- By Levi Rickert
The lawsuit was filed by Fort Belknap Indian Community Planning and Development Corporation, d/b/a Indian Mountain Development Group (IMDG) on September 11, 2023, in the Great Falls Division in the Montana U.S. District Court alleges Jennifer Weddle, a Colorado-based attorney, and her firm, Greenberg Traurig LLP, played a significant role in the alleged financial mismanagement of the company.
Weddle, who co-chairs Greenberg Trauig’s American Indian Law Practice, is an award-winning attorney. In some publications, she is listed as a member of the Northern Cheyenne Tribe; however, the tribe’s enrollment office told Native News Online they do not have anyone with her name listed on tribal rolls.
“We are reviewing the allegations in the complaint, which we believe include mischaracterizations and inaccuracies. We intend to defend this lawsuit,” Greenberg Traurig’s Chief Communications Officer Joey L. Kaiser said to Native News Online in a statement sent via email.
The allegations in the lawsuit have led to deep divisions within the community, placing hundreds of jobs and millions of dollars at risk on the Fort Belknap Indian Reservation.
The reservation is the homeland of the Assiniboine (Nakoda) and Gros Ventre (Aaniiih) Tribes that together form the Fort Belknap Indian Community (FBIC).
IMDG had an estimated $130 million in operating revenue three years ago and provided the main source of revenue for Fort Belknap, an impoverished tribal community with high unemployment.
“Fort Belknap Indian Community has been taken advantage of by interests outside our community who have worked to undermine our sovereign right as a people to govern ourselves,” IMDG said in a news release on September 12, 2023, when it announced the lawsuit “These forces have made millions upon millions of dollars for themselves while too many of our people suffer.”
The lawsuit is based on the actions by Weddle after the Tribal Council replaced members of the IMDG board on January 19, 2023, after members of the Council became increasingly concerned about the expiration of board terms, significant debts IMDG incurred, and lack of information the IMDG board and Weddle, then serving as legal counsel, provided the Tribal Council relating to IMDG’s commercial activities.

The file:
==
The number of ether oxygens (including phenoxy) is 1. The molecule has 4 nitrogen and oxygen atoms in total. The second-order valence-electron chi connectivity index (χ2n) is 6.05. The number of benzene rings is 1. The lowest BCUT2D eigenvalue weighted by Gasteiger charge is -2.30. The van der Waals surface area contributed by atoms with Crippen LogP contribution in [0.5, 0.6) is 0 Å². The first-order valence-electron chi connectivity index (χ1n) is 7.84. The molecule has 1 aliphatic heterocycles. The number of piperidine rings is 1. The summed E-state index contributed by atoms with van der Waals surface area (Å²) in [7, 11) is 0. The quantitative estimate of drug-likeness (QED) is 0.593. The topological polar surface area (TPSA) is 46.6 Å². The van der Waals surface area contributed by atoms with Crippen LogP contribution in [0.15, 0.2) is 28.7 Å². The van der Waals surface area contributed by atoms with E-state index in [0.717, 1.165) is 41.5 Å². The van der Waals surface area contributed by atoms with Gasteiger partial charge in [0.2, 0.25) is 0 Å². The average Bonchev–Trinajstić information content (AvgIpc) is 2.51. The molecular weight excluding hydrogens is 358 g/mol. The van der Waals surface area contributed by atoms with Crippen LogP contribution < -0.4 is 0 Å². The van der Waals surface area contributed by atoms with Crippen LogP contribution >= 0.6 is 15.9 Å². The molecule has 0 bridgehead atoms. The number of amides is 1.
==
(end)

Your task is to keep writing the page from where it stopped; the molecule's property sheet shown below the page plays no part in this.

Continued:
Once Weddle became aware the Tribal Council appointed interim IMDG board members and replaced the IMDG CEO, the complaint alleges she told the Tribal Council that it resulted in default and, third-party lenders would seize assets and all business employees would lose their jobs.
Jeff Stiffarm, one of the plaintiffs of the lawsuit, is the president of FBIC. He told Native News Online in a telephone interview that he became concerned about the fact that the IMDG had not replaced board members whose terms had expired. After repeated attempts to work with the previous chief executive officer to have them replaced and the lack of adequate financial reports, Stiffarm and other Tribal Council members decided to take action into their own hands to replace those board members.
The complaint says as a result of placing an interim board of IDMG, Tribal Councilmembers were threatened. One meeting became so contentious that Tribal Council members called law enforcement to control the meeting. Tribal Council members discovered threatening notes on their car windshields. A few days later, a Tribal Council member found one of his horses shot. A tribal member came home and discovered one of his horses shot and killed.
The lawsuit alleges that once the defendants determined that the Tribal Council was not going to back down on their decision to replace the IMDG board, they developed a scheme to convert all of the IMDG’s tribal lending assets, excluding debt. This resulted in the creation of new bank accounts and removal of computer servers and personal records to the Rosebud Sioux Tribe, located some 685 miles away in South Dakota.
The interim board on March 28, 2023, discovered documents, letters, emails, and text messages from Weddle in which she advised certain members of the previous IMDG board members to sign documents dated January 22, 2023, authorizing the conversion of all of IMDG tribal online lending businesses to Rosebud.
An attorney at the Rosebud Sioux Tribe told Native News Online last Thursday he had heard about the lawsuit but had not seen it. He was not authorized to speak on behalf of the tribe but said he had no recollection of a planned transfer of IMDG’s assets to any entity of the Rosebud Sioux Tribe.
The transfer of the IMDG’s assets never occurred.
The lawsuit states Weddle and Greenberg Traurig did not keep contemporaneous billing statements and did not submit timely invoices to IMDG. Despite the fact that there were no invoices submitted during 2022, IMDG paid Weddle and Greenberg Traurig $2,850,000 for the year.
“Because the third-party lenders have declared an event of default, IMDG and its subsidiaries are unable to obtain outside financing to fund existing and new projects. As a result, IMDG and its subsidiaries are suffering negative reputational impact and have lost and will continue to lose revenue. IMDG’s Chief Financial Officer has estimated losses incurred at hundreds of millions of dollars over the next three to five years,” the complaint reads.
In the mid-2000s, Greenberg and Traurig’s lobbyist Jack Abramoff admitted to ripping off some American Indian tribes and was imprisoned. Greenberg and Traurig was not charged in his illegal schemes. Subsequent to then, the law firm made a commitment to maintain high ethical standards.
The lawsuit seeks compensatory and punitive damages in an amount to be determined at trial, the return of any profits illegally gained by the defendants and awards attorney fees and costs to the plaintiffs.
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